The Honking Goose

something to honk about

tell me, Dr. Octopus, will my kids think I am dumb?

Hey, gang. How’s it goin’? The other day I wrote a post about listening to my son talk about playing Minecraft. Well, that reminded me of a blog post I wrote a year ago, about a conversation with my other son, who was 9 at the time. I’m going to share it with you here, today.

September 9, 2013

My kids talk about comic book characters/super heroes/video game characters a lot. Like everyday, for tens of minutes on end. It doesn’t help that my attention span for these topics is about eight seconds, give or take. I can’t actually devote my full concentration to the barrage of comic book information I receive from them daily. That would require the superhuman mental powers of… you know… that heroine with the superhuman mental powers… what’s-her-name*. So, I’ve become really good at feigning interest and such invaluable conversation props such as “mm hmm”, “yeah”, “oh really?” “that’s cool”. “I didn’t know that” is especially useful and always honest. Unfortunately, I’m beginning to fear this technique may backfire.

Because if I do an excellent job of pretending to really listen to their endless ramblings concerning adventure heroes and villains, but I can’t remember an iota of the knowledge they’ve shared with me days later, will they think I’m dumb?

Case in point:

Setting: In the kitchen after dinner. Through the windows the darkening sky shows the lateness of the hour. Mom stands at the kitchen, sponge in hand, washing dishes.
Enter: 9yo son holding his notebook and a pencil
Son: Do you want some company?
Mom: Yes! That would be great…
Son: You know Dr. Octopus?
Mom: No, I don’t think I do…
Son: You know, the guy with the robotic arms like an octopus?
(This sounds vaguely familiar to Mom, have they had this conversation before?)
Mom: -shakes head-
Son: Remember that book I was reading with the picture of the thing and you asked me that question and I said Dr. Octopus?
Mom: No
(Mom is confused, what book?)
Son: Never mind…
(Mom is relieved. She may be off the hook for now. She thinks, ‘did he say Dr. Octagon? Or was it Dr. Octopus? Dr. Octagon sounds right.)
Mom: Dr. Octagon?
Son: NO MOM! DR. OCTOPUS!

Dr. Octopus holds Spider Man in the grip of his robotic arms

Do your kids get frustrated with you when they have to repeat information they’ve told you again and again? If so, welcome to the club.



*her name is Jean Grey (thanks to my husband for knowing who I meant)

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35 comments on “tell me, Dr. Octopus, will my kids think I am dumb?

  1. just another s-a-h-mother
    November 5, 2014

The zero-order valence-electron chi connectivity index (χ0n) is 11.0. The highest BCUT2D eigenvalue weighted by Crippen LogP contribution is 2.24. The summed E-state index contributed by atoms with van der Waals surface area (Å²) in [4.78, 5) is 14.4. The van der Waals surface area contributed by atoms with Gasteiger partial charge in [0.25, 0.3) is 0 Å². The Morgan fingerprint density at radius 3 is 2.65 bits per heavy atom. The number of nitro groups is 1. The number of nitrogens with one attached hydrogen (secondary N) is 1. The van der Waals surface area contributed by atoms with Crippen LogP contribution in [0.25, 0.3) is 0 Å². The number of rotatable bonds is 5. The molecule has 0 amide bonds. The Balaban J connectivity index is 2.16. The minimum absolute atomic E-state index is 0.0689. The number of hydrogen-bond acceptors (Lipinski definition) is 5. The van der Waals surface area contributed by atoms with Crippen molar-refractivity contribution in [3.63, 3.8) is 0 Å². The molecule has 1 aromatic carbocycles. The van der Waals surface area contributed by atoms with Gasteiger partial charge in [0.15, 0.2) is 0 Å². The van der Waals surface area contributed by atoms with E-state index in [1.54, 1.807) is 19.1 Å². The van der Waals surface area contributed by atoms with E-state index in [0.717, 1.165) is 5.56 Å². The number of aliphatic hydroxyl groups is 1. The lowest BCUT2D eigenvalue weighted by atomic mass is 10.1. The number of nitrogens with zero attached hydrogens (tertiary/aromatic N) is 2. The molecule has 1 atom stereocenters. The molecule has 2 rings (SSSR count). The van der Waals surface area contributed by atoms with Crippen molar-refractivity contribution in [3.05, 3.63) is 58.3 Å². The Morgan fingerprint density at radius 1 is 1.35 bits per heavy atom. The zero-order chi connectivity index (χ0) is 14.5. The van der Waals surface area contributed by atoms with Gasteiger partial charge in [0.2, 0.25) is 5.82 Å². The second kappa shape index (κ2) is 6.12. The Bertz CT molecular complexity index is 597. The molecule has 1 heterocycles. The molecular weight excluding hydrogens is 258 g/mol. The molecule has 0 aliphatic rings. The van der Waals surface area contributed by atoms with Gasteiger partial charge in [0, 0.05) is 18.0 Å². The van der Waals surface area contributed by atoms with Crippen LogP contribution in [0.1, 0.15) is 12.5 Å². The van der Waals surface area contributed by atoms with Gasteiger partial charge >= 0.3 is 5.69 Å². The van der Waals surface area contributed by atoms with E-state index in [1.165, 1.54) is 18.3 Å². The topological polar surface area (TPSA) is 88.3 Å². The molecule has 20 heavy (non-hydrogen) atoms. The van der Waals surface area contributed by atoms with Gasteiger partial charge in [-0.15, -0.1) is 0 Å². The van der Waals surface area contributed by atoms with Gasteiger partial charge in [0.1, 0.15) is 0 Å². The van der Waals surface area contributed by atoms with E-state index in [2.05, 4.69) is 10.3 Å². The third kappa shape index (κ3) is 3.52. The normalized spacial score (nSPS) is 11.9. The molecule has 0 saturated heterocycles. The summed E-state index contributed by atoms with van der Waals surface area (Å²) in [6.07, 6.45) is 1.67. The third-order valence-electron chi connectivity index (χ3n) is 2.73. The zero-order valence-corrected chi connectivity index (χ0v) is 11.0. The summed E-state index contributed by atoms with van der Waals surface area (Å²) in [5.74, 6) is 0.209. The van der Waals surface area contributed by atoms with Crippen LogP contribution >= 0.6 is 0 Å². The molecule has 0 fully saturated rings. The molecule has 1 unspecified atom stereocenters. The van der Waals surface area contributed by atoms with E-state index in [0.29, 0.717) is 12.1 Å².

I often reply with “I see”.

    What I like best is when, for example, BoyGenius (my now 10yr old) comes out of school for lunch and on our walk home starts talking to me about something specific from a video game or a comic book or something as if he’s just picking up where we left off in an earlier conversation — and I know we weren’t discussing anything. So I listen for awhile, try to orient myself within the context of the child’s vast pop-culture filled brain, and then once I’m thoroughly and utterly confused, I actually ask,”Were we talking about this earlier?” and then follow with “Don’t you have any friends you can discuss this with?”

    Like

    • thehonkinggoose
      November 8, 2014

      Ack! My husband does that all. the. time. He just starts a conversation – half of which has already happened in his own head – and expects me to have half a clue what he is talking about. I’m not a mind-reader! lol 🙂

      Liked by 1 person

      • just another s-a-h-mother
        November 9, 2014

        BoyGenius also often stops halfway through whatever he’s relating to me. I figured out a few years ago (when he was in grade 1, I think) that in his head he has already finished telling the story, so he’s done. His thoughts move way faster than his conversational back and forth which is sometimes too fast to keep up with anyway!

        Like

  2. normalisboringsoiheard
    October 29, 2014

    * When conversation goes in a direction of me not understanding or caring, direct it to a conversation other party would not care to pursue, “How was school today?”, “Did you get your math quiz back”, “I want to talk about our relationship!”. Then everyone runs from you! Not nice, but hey it works! Lol. 😝😊

    Like

  3. mjmsprt40
    October 28, 2014

    We don’t stop playing because we grow old.

    We grow old because we stop playing.

    Enjoy these days with your children, because when these days are gone, they’re gone for good.

    Like

  4. Bruce Thiesen
    October 28, 2014

    *when we go on about abstract things like standing in line, tagging up at second unless there are two outs, punctuation and religion.

    Like

    • thehonkinggoose
      October 28, 2014

      My kids are quick to let me know when they are not interested in what I’m saying, but less quick to pick up on it when I am hinting the same. :/

      There are however, a few topics which we all enjoy going on about – those conversations are the best. 😀